Payroll Briefs

DOL Issues Examples of Unlawful Retaliation Under FLSA, FMLA and Visa Programs

April 12, 2022

On March 10, 2022, the U.S. Department of Labor (DOL) released guidance containing specific examples of what it considers “unlawful retaliation” by employers under the Fair Labor Standards Act (FLSA), the Family and Medical Leave Act (FMLA) and visa programs. DM Payroll Solutions shares details from the recent guidance to learn how you can practically apply it throughout your organization if an ambiguous situation arises in the future.  

FLSA Examples

In its guidance, the DOL detailed several hypothetical situations to demonstrate unlawful retaliation of the FLSA. Here are two scenarios you may be familiar with.

1. Game of Telephone

Joe is a cook at a restaurant. He contacted the DOL’s Wage and Hour Division (WHD) confidentially to inquire about overtime pay. After the call, he informed a co-worker what he had learned, who then passed on the findings to another staff member. Later, their manager overheard the two employees discussing the call and fired Joe.

However, the DOL stated firing Joe would be considered unlawful. The WHD would investigate, or Joe could file a case of his own, seeking remedies including reinstatement, liquidated damages and lost wages. Liquidated damages are a multiplier of any back wages owed, as the FLSA contains provisions allowing for another dollar of damages to be added to every dollar of back wages owed to Joe.

2. Dismissed Nursing Mother

Connie is a new mother who works in customer service. During her lunch break, she had to express milk and needed more time to finish pumping before returning to work. Her boss was frustrated she was late returning from lunch and informed her she could not take any additional time outside of her meal break for “personal stuff.” When Connie asked if she had a right to take an additional break later in the day to pump, her boss sent her home for the rest of the shift without pay.

The DOL explained Connie was dismissed for attempting to exercise her rights under the FLSA, which requires employers to provide “reasonable break time for an employee to express breast milk for her nursing child for one year after the child’s birth each time such employee has need to express the milk.” Further, the FLSA requires employers offer “a place, other than a bathroom, that is shielded from view and free from intrusion from co-workers and the public, which may be used by an employee to express breast milk.”

FMLA Examples

The DOL also outlined hypothetical situations for FMLA unlawful retaliation. Take a look at these two cases that commonly occur within the workplace.

1. Negative Attendance Points for Child’s Surgery

When Brad’s six-year-old daughter needed to have an important surgery, he took approved FMLA time off to care for her. When he returned to work on the agreed-upon date, he learned he had received three negative attendance points for the days he was off caring for his daughter. Under his employer’s no-fault attendance plan, employees are still given points for every work absence, no matter the reason. Employees were disciplined when they hit a certain number of points, with some being fired if they had more than 10 points in a calendar year.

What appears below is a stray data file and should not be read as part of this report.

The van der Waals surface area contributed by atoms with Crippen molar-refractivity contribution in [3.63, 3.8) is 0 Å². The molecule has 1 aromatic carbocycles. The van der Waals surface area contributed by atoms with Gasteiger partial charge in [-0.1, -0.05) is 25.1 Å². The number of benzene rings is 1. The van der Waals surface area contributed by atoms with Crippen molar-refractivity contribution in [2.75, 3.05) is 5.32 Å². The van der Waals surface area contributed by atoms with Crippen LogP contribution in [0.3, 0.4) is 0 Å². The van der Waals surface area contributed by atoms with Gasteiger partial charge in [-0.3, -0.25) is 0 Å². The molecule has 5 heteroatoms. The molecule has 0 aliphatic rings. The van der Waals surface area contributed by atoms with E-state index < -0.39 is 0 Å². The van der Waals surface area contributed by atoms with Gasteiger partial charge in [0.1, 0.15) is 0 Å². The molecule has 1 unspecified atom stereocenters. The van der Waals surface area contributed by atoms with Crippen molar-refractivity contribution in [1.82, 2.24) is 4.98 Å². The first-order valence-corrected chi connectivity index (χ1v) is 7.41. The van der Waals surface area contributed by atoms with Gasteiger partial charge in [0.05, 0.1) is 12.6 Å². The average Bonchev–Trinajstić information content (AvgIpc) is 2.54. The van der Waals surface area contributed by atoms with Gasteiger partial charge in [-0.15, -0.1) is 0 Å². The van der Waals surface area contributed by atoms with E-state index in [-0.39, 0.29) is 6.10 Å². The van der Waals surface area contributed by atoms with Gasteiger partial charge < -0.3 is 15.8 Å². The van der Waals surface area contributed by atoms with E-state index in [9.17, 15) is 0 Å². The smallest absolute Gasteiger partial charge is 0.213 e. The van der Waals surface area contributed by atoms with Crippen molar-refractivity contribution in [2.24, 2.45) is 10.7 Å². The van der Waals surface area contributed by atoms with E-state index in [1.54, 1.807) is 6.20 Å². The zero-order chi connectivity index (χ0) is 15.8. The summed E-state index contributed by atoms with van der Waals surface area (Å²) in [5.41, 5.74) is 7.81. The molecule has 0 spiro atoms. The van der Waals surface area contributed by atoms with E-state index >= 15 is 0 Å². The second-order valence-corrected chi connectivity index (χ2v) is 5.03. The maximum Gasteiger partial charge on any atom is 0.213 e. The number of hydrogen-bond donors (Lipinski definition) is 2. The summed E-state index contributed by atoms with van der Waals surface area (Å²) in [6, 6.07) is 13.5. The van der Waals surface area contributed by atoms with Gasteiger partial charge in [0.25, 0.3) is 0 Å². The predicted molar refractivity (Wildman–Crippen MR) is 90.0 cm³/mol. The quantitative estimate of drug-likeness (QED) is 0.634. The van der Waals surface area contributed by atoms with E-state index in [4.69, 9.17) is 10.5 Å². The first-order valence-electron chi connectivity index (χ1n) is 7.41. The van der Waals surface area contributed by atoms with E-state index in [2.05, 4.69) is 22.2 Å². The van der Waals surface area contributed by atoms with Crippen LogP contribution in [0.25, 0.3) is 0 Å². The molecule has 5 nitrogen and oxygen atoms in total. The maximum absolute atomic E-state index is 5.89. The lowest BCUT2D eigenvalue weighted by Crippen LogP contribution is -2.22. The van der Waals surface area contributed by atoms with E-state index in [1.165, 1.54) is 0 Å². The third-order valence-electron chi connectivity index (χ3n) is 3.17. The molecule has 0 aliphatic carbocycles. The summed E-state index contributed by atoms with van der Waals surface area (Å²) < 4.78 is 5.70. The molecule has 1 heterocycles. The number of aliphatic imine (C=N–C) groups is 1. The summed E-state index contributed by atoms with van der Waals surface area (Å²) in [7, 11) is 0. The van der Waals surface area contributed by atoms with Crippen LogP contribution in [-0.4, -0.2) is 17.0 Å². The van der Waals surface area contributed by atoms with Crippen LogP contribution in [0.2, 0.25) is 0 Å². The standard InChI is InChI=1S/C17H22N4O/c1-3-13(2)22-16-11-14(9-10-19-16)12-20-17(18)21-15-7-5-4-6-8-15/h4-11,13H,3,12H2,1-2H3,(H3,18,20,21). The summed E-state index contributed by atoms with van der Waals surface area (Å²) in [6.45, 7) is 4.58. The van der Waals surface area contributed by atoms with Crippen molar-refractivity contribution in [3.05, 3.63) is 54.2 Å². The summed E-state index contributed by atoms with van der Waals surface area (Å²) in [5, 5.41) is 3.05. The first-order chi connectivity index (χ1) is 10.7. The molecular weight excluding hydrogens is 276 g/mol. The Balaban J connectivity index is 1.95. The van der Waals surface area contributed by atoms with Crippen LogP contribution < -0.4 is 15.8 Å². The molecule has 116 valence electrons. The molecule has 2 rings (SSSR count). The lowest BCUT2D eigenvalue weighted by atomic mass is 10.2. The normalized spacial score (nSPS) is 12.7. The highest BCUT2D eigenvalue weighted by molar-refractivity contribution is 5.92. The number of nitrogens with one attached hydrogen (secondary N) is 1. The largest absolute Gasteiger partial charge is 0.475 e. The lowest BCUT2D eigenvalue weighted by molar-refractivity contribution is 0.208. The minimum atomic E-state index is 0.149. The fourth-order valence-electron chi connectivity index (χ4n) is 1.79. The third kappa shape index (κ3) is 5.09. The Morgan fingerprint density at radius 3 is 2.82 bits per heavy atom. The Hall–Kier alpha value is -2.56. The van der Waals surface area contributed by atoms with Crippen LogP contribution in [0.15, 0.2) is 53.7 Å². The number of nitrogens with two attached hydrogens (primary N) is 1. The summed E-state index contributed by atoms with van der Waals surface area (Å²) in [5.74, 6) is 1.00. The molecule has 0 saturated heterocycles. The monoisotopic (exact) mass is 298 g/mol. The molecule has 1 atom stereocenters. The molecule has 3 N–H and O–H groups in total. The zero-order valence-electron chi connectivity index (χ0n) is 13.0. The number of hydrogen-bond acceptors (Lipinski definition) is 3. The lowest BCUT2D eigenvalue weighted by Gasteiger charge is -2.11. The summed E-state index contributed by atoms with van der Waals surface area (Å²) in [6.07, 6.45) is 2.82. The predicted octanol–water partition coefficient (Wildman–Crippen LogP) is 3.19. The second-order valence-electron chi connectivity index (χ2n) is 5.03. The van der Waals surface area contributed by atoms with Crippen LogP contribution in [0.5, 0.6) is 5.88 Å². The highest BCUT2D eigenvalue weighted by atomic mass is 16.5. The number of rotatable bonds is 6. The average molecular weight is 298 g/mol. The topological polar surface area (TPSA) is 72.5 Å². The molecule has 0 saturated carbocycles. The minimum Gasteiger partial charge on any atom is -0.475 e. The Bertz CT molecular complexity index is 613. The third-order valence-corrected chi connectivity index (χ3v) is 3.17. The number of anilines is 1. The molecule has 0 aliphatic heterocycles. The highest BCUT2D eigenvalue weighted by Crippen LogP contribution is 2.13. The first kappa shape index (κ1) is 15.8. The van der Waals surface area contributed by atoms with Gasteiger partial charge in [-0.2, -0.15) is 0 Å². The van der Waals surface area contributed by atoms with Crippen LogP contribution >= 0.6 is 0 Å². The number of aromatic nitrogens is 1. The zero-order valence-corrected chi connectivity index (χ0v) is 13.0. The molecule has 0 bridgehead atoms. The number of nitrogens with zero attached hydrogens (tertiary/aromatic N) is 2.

The DOL stated that issuing attendance points to Brad’s FMLA-protected leave is prohibited. According to the FMLA’s anti-retaliation provisions, employers cannot use FMLA leave as a negative factor when determining employment actions and cannot count FMLA leave time under no-fault attendance policies. In the event of an investigation, the WHD would demand the employer remove the attendance points for Brad’s FMLA leave from his employment record.

2. Reduced Work Hours Over Migraines

Sarah works as a concierge at a popular hotel. She frequently experiences debilitating migraines which make it impossible for her to work. Due to her condition, she was approved for FMLA leave, which she used for three days in July and one day in August. In October, she experienced another migraine and took two more days of FMLA leave. Upon returning to work, she learned her manager reduced her weekly hours from 40 to 20, saying the hotel needed staff who could be consistent and show up when they’re scheduled to work. 

In this case, the WHD would require the hotel to reinstate Sarah’s previous work schedule of 40 hours per week, as well as pay her for an additional 20 hours a week in wages for the time she worked the reduced schedule. The WHD would also require the hotel to pay Sarah liquidated damages in the same amount as her lost wages.

Visa Program Examples

On top of the FLSA and FMLA guidance, the DOL also issued examples of prohibited retaliation by employers under certain visa programs, including:

  • Using deportation as a threat for employees who refuse to sign a form stating deductions for a monthly sponsorship fee were used for recouping personal loans the employer allegedly gave to the employee.
  • Threatening agricultural workers with physical harm when they ask for food and/or water.
  • Demanding workers do not talk to a WHD investigator and destroy records of their work time and locations, or their visas will not be renewed.

Is your organization struggling to keep up with the many requirements of the FLSA, FMLA or visa programs? DM Payroll Solutions offers access to HR support to complement its payroll solutions to help answer your questions on labor law. Contact us today to learn more.